April 13, 2009 | Unregistered CommenterBrandon

i am a new fan of your website, many thanks for the knowledge (georgetown guyana, south america)

November 18, 2009 | Unregistered Commenteral

Fantastic post.

November 11, 2010 | Unregistered Commentercyclo2000

Thanks for this post, though I've come to it a little late. I recently came across a translation of Jean Bobet's account of his and his brother Louison's career as riders together. It is called 'Tomorrow, We Ride'.

I haven't read it myself yet, but I did send my father a copy. My father, 84 years old and recovering from two bouts with cancer (now back on his bike too) probably remembers the Bobet era quite well, though I haven't discussed it in detail with him yet. He did email this evening to say he finished it (in record time) and thoroughly enjoyed it - very moving, he says. It is available now on Amazon, and from my father's reaction, I can recommend it.

March 3, 2011 | Unregistered CommenterDuncan Marshall

I have also just read Jean Bobet's book and now started to follow up info about a period of cycling which I really know very little about. Thanks for the great info contained in your Blog about rides from the past, they really were tough guys when compared to todays riders.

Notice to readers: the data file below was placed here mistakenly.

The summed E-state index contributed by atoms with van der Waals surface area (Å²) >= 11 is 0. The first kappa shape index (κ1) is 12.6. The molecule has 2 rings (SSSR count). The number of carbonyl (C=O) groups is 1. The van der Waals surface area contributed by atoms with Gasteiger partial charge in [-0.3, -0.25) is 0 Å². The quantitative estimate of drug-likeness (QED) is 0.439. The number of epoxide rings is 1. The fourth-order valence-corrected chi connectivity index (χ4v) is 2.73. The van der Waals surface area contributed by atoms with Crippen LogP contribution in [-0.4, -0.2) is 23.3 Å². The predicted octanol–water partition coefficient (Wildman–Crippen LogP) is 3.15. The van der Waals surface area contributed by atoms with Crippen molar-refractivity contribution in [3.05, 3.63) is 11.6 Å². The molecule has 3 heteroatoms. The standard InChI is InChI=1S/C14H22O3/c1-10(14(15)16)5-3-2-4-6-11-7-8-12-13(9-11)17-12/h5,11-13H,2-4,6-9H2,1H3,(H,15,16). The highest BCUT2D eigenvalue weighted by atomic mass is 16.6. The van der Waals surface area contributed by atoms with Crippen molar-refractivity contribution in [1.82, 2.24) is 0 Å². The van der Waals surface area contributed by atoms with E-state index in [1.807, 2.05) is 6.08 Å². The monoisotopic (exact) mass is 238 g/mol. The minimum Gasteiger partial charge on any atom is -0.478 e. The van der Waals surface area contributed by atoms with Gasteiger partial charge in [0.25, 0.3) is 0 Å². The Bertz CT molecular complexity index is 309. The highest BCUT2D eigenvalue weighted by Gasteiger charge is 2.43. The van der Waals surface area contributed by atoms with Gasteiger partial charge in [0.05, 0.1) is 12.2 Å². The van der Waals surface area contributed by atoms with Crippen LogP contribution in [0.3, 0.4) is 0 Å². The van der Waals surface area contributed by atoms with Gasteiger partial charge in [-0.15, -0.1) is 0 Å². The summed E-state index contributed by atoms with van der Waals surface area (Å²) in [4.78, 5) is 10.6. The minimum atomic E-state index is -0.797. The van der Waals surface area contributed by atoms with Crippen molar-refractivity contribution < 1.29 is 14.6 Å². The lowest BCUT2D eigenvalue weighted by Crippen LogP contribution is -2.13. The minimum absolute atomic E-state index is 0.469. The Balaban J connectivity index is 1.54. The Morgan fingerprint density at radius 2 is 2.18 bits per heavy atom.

October 6, 2012 | Unregistered Commentermillsy

As a national service man in Germany in 1954 I had the privilege to see Bobet win the World Championships on a very, very wet and miserable day and tough circuit near Cologne. I did think that Fausto Coppi was going to win, but he crashed, I think it was on the last lap. But Bobet was a worthy champion. If you are ever in the region, there is a Louison Bobet museum in the town of Meen le Grand in Britanny, I think it is open every afternoon.

December 15, 2012 | Unregistered CommenterMike S